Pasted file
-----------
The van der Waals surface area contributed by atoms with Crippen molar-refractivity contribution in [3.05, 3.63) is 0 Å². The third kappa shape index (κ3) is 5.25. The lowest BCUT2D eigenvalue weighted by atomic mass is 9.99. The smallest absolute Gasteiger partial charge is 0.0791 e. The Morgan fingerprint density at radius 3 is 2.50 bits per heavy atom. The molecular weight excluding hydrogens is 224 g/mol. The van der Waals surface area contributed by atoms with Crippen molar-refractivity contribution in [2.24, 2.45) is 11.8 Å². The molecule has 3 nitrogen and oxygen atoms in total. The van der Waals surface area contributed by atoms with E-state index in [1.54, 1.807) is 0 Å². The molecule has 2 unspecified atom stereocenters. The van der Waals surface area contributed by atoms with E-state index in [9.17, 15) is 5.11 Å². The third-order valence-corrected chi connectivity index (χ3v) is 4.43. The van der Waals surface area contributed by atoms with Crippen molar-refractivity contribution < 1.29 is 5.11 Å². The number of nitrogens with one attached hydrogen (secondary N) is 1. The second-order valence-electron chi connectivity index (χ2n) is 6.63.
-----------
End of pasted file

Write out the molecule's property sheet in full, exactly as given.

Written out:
The van der Waals surface area contributed by atoms with Crippen molar-refractivity contribution in [3.05, 3.63) is 0 Å². The third kappa shape index (κ3) is 5.25. The lowest BCUT2D eigenvalue weighted by atomic mass is 9.99. The smallest absolute Gasteiger partial charge is 0.0791 e. The Morgan fingerprint density at radius 3 is 2.50 bits per heavy atom. The molecular weight excluding hydrogens is 224 g/mol. The van der Waals surface area contributed by atoms with Crippen molar-refractivity contribution in [2.24, 2.45) is 11.8 Å². The molecule has 3 nitrogen and oxygen atoms in total. The van der Waals surface area contributed by atoms with E-state index in [1.54, 1.807) is 0 Å². The molecule has 2 unspecified atom stereocenters. The van der Waals surface area contributed by atoms with E-state index in [9.17, 15) is 5.11 Å². The third-order valence-corrected chi connectivity index (χ3v) is 4.43. The van der Waals surface area contributed by atoms with Crippen molar-refractivity contribution < 1.29 is 5.11 Å². The number of nitrogens with one attached hydrogen (secondary N) is 1. The second-order valence-electron chi connectivity index (χ2n) is 6.63.